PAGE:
Chinese emissions have grown with their economy, more than tripling since 1990. More than 80% of China’s emissions come from coal. China’s emissions from coal alone are greater than the total emissions in the United States, the emissions from entire set of OECD countries in Europe, or those of any other nation in the world. China’s share of coal production is roughly four times Saudi Arabia’s share of oil, yet it now imports coal from Indonesia, Australia, and Vietnam because its domestic production cannot meet demand.

Dieter Helm, a climate change scholar at Oxford, estimated the proposed additions to China’s coal infrastructure. He estimates that under the current expansion plans for this decade China will be adding two additional large coal power plants per week.15 Each year China adds new capacity equal to the entire installed electricity capacity of the British electricity system. China’s energy is far more reliant in coal than Britain’s, so this additional capacity will produce more than double all of Britain’s emissions each year.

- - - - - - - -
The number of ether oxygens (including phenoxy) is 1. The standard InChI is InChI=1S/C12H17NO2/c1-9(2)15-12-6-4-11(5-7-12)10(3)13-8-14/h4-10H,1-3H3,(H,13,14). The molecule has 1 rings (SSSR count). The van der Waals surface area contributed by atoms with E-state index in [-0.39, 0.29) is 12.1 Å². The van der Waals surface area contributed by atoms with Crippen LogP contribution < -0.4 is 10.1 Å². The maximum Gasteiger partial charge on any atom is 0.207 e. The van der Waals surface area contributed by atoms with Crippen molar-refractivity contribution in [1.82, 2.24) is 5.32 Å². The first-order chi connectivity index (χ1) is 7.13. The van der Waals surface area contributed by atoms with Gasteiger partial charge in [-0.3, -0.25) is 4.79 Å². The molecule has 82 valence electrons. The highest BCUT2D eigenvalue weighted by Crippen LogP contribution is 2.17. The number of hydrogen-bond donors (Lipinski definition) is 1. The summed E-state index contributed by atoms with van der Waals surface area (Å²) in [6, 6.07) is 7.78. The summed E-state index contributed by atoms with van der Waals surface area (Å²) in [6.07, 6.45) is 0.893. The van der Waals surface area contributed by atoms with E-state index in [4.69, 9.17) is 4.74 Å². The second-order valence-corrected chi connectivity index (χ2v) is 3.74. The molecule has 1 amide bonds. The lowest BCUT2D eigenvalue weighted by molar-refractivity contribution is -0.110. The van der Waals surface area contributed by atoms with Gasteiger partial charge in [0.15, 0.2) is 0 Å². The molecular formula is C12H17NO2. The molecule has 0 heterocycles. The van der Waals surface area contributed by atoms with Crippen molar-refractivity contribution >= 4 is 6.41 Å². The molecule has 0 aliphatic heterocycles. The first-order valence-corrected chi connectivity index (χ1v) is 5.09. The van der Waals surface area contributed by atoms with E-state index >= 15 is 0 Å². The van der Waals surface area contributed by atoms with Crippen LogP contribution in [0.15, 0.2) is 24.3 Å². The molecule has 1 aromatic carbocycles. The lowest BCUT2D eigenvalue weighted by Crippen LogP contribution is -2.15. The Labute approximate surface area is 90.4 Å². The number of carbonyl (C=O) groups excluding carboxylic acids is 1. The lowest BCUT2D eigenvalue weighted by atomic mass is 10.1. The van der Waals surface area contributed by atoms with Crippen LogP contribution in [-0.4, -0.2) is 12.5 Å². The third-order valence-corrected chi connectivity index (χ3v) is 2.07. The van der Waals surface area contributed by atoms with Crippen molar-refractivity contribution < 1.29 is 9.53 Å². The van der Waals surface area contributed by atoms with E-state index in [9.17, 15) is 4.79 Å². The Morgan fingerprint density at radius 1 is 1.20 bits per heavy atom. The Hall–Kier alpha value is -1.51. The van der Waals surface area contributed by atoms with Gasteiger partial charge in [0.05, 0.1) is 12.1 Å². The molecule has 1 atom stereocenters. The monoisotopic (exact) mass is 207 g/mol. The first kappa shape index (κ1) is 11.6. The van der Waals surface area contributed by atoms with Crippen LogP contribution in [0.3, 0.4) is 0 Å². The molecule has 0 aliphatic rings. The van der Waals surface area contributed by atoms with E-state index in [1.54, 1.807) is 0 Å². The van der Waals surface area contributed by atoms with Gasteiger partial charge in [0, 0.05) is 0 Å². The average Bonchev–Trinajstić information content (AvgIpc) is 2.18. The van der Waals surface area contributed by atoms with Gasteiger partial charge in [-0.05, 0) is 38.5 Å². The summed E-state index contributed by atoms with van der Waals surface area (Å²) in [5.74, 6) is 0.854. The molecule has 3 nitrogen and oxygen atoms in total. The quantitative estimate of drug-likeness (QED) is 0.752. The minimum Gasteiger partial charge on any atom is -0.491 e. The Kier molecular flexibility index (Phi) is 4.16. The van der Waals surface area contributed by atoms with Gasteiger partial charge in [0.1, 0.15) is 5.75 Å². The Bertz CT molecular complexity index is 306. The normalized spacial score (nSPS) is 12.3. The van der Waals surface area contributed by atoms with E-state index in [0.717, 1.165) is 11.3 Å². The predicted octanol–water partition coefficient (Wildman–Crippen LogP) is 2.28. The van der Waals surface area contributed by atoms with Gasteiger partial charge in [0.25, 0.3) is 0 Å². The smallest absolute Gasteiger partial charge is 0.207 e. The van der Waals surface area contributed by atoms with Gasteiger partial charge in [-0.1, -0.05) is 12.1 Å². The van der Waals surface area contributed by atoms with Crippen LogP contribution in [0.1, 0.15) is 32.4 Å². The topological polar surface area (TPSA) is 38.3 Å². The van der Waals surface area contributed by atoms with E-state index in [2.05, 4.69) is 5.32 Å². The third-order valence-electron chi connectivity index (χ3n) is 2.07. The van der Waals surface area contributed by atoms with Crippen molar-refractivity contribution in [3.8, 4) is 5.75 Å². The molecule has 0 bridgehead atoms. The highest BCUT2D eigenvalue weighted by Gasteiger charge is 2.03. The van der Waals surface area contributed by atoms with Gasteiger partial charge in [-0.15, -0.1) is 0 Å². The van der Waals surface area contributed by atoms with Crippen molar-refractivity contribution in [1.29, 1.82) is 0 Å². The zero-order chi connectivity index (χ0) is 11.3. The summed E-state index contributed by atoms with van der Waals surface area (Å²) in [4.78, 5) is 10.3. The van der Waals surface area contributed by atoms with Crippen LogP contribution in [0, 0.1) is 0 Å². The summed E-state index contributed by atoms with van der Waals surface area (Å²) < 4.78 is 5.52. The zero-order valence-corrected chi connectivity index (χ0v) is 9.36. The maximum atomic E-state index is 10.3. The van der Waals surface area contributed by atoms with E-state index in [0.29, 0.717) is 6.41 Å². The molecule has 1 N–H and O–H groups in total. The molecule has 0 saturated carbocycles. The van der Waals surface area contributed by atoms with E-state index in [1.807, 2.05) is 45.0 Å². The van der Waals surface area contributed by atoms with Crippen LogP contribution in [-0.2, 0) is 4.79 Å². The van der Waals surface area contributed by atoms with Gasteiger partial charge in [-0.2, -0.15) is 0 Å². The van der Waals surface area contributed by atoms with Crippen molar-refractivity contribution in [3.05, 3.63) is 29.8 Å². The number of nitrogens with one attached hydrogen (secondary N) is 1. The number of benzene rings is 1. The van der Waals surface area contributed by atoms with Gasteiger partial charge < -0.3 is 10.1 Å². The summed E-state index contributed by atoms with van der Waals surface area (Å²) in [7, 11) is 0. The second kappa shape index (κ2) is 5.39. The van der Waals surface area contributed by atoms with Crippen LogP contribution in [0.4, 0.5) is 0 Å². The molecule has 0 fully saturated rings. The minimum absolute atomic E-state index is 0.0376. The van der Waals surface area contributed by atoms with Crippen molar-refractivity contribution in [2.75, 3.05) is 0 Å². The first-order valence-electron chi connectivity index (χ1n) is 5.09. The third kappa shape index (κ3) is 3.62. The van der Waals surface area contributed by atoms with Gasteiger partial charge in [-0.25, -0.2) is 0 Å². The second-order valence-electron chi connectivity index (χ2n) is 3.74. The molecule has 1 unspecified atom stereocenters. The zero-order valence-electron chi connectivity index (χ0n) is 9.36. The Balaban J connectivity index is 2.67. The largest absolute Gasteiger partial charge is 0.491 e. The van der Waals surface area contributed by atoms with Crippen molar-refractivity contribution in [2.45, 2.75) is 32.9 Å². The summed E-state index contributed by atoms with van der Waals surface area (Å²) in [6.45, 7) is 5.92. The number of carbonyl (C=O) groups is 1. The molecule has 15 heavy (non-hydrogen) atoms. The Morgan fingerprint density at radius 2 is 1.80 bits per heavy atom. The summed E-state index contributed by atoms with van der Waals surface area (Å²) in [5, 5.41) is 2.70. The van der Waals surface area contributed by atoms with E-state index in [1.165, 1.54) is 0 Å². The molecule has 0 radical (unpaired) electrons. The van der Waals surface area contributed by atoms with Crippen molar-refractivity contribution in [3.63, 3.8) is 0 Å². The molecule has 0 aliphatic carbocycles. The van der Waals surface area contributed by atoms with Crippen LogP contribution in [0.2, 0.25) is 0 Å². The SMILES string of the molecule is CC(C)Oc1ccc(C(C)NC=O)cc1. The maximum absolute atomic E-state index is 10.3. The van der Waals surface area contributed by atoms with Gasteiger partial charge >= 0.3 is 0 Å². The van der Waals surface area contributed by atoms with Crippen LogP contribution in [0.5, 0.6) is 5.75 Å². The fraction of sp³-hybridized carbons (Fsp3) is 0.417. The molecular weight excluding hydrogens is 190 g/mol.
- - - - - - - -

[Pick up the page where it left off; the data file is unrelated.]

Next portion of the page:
The World Resources Institute did an inventory of proposed coal-fired power plants (i.e., plants where construction has not yet begun but permits have been applied for).16 They identified 1,199 proposed plants with a total installed capacity of 1,400 gigawatts. Of these, 560 gigawatts are in China, or 40% of the global total.

Helm produced similar estimates for India. About 70% of India’s electricity is from coal. About one-quarter of India’s population is without regular access to electricity and in part to supply these people with power, and India plans a 30% increase in its use of coal by 2016. This amounts to about one new power plant each week.

Combined, China and India could be adding three new large coal-fired power plants each week for the coming decade. This makes up 77% of the proposed new coal power capacity for the entire world. The implications for climate change cannot be overstated. These power plants will have useful lives of fifty years or more and would essentially lock in emissions for that time period. It is not realistic to believe both that developing countries can install this sort of fossil fuel infrastructure over the coming decades and that we can keep global temperature increases to modest levels. A claim that developing nations have a right to install this sort of coal infrastructure is an admission that climate change should not be contained because both cannot happen. I don’t know where such a right would be said to come from but it is at odds with realistic climate goals.